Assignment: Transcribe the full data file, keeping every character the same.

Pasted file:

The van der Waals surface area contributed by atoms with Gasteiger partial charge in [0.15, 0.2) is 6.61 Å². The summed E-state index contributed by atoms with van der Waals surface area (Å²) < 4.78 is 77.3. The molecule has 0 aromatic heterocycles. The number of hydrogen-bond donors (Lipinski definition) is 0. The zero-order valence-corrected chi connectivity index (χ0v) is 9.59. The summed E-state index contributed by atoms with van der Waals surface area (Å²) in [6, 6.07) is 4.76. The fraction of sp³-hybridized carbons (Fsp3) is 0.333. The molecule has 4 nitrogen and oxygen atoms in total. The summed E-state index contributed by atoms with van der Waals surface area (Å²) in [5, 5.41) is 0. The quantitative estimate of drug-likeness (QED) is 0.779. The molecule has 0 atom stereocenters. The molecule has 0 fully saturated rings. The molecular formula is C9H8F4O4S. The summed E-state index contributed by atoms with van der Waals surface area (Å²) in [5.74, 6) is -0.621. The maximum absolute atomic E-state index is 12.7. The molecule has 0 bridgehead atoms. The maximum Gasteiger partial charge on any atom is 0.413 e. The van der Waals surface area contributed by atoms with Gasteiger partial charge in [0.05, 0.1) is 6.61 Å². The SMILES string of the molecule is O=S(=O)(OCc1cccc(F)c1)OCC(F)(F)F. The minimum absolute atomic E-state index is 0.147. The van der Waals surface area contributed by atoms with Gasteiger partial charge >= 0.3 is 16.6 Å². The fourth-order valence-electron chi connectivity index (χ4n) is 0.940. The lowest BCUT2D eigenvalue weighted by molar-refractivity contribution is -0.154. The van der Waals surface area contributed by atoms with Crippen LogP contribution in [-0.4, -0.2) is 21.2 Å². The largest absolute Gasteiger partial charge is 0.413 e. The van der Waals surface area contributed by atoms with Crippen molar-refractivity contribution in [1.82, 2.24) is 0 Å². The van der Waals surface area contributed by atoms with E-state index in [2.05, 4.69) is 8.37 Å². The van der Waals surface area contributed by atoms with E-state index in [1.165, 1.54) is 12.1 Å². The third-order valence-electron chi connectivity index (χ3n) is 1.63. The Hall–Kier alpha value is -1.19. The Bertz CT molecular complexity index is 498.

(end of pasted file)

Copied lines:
The van der Waals surface area contributed by atoms with Gasteiger partial charge in [0.15, 0.2) is 6.61 Å². The summed E-state index contributed by atoms with van der Waals surface area (Å²) < 4.78 is 77.3. The molecule has 0 aromatic heterocycles. The number of hydrogen-bond donors (Lipinski definition) is 0. The zero-order valence-corrected chi connectivity index (χ0v) is 9.59. The summed E-state index contributed by atoms with van der Waals surface area (Å²) in [6, 6.07) is 4.76. The fraction of sp³-hybridized carbons (Fsp3) is 0.333. The molecule has 4 nitrogen and oxygen atoms in total. The summed E-state index contributed by atoms with van der Waals surface area (Å²) in [5, 5.41) is 0. The quantitative estimate of drug-likeness (QED) is 0.779. The molecule has 0 atom stereocenters. The molecule has 0 fully saturated rings. The molecular formula is C9H8F4O4S. The summed E-state index contributed by atoms with van der Waals surface area (Å²) in [5.74, 6) is -0.621. The maximum absolute atomic E-state index is 12.7. The molecule has 0 bridgehead atoms. The maximum Gasteiger partial charge on any atom is 0.413 e. The van der Waals surface area contributed by atoms with Gasteiger partial charge in [0.05, 0.1) is 6.61 Å². The SMILES string of the molecule is O=S(=O)(OCc1cccc(F)c1)OCC(F)(F)F. The minimum absolute atomic E-state index is 0.147. The van der Waals surface area contributed by atoms with Gasteiger partial charge >= 0.3 is 16.6 Å². The fourth-order valence-electron chi connectivity index (χ4n) is 0.940. The lowest BCUT2D eigenvalue weighted by molar-refractivity contribution is -0.154. The van der Waals surface area contributed by atoms with Crippen LogP contribution in [-0.4, -0.2) is 21.2 Å². The largest absolute Gasteiger partial charge is 0.413 e. The van der Waals surface area contributed by atoms with Crippen molar-refractivity contribution in [1.82, 2.24) is 0 Å². The van der Waals surface area contributed by atoms with E-state index in [2.05, 4.69) is 8.37 Å². The van der Waals surface area contributed by atoms with E-state index in [1.165, 1.54) is 12.1 Å². The third-order valence-electron chi connectivity index (χ3n) is 1.63. The Hall–Kier alpha value is -1.19. The Bertz CT molecular complexity index is 498.